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1701 division block

Hi all

I thought I understood the Q number code system but I did the following test

Using 2 DC generators with 0.1 and 0.01 outputs in 5.23 format and the division block the read back output is 1.6?

Can anyone shed any light on this?

1/0.7 = 1.41 and 1/0.07 = 14.1 so some of the numbers work as they should.

John


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  •      Hello John,

         That's quite an interesting find you made.  Apparently the Sigma 100 (ADAU170x, etc) divide block works by something like the Newton-Raphson method (see http://en.wikipedia.org/wiki/Division_algorithm) -- which first finds the reciprocal of the divisor, then multiplies by the dividend.  Thus when the divisor is smaller than (1/15.99 = 0.0625), this intermediate result saturates at 15.99... and the final output becomes 15.99 multiplied by the dividend -- in your case, 15.99 x 0.1 = 1.599.  This effect is demonstrated in the circuit below, where the standard divide algorithm and an explicit reciprocal method gives identical results.

         Inside some algorithms such as  filters, multiplication products exceeding 16 are allowed by a double-precision multiply -- for some reason the -1701 divide algorithm does not (or cannot) take advantage of this.

         Finding the reciprocal requires several iterations, which is why the division block uses many instructions -- but it gives you the quotient within the same sample interval.  If you need a divide algorithm for slow-moving signals such as envelopes within a compressor side chain, you could try an implicit divide as shown above.  It uses a feedback method, reducing the error over many samples.  Just like an op-amp circuit, it could go unstable with certain inputs -- if you use it, you'll need to test it with the range of inputs you expect in your application.  Or you could scale your inputs to the present divide block to avoid divisors smaller than 0.0625.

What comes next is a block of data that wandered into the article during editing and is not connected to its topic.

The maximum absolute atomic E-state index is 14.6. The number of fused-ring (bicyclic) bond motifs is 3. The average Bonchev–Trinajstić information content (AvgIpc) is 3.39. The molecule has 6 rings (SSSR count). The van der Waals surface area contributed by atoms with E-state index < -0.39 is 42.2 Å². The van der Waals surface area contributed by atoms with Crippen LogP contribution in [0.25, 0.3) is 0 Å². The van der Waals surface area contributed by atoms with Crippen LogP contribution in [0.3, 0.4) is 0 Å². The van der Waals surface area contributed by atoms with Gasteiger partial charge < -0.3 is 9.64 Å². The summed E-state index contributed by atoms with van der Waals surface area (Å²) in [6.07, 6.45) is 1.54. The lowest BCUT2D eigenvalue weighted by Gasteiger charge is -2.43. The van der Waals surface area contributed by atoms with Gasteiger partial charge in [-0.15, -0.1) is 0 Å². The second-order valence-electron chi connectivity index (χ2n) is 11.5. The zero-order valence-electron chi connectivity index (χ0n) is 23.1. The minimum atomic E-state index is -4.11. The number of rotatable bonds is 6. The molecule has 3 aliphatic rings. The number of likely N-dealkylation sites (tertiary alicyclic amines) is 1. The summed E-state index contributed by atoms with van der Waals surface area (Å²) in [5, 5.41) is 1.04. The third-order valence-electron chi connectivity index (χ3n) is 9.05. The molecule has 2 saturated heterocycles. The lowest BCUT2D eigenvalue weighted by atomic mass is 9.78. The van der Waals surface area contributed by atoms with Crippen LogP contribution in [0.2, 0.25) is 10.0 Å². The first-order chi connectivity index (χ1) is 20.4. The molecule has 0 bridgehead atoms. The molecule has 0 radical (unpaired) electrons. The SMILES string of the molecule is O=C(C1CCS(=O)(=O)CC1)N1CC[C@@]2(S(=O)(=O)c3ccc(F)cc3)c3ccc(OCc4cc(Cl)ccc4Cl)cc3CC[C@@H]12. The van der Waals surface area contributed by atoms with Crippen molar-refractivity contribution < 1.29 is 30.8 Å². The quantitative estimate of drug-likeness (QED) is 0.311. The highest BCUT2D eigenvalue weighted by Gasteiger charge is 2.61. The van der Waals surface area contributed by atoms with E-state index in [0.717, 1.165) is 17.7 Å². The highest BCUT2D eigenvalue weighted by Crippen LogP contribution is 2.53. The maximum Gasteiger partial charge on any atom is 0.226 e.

Finally, the new Sigma 300 (ADAU145x) processor has built-in log and exponent functions, thus it can perform "true" division with fewer instructions.

         Best regards,

         Bob

Reply
  •      Hello John,

         That's quite an interesting find you made.  Apparently the Sigma 100 (ADAU170x, etc) divide block works by something like the Newton-Raphson method (see http://en.wikipedia.org/wiki/Division_algorithm) -- which first finds the reciprocal of the divisor, then multiplies by the dividend.  Thus when the divisor is smaller than (1/15.99 = 0.0625), this intermediate result saturates at 15.99... and the final output becomes 15.99 multiplied by the dividend -- in your case, 15.99 x 0.1 = 1.599.  This effect is demonstrated in the circuit below, where the standard divide algorithm and an explicit reciprocal method gives identical results.

         Inside some algorithms such as  filters, multiplication products exceeding 16 are allowed by a double-precision multiply -- for some reason the -1701 divide algorithm does not (or cannot) take advantage of this.

         Finding the reciprocal requires several iterations, which is why the division block uses many instructions -- but it gives you the quotient within the same sample interval.  If you need a divide algorithm for slow-moving signals such as envelopes within a compressor side chain, you could try an implicit divide as shown above.  It uses a feedback method, reducing the error over many samples.  Just like an op-amp circuit, it could go unstable with certain inputs -- if you use it, you'll need to test it with the range of inputs you expect in your application.  Or you could scale your inputs to the present divide block to avoid divisors smaller than 0.0625.

         Finally, the new Sigma 300 (ADAU145x) processor has built-in log and exponent functions, thus it can perform "true" division with fewer instructions.

         Best regards,

         Bob

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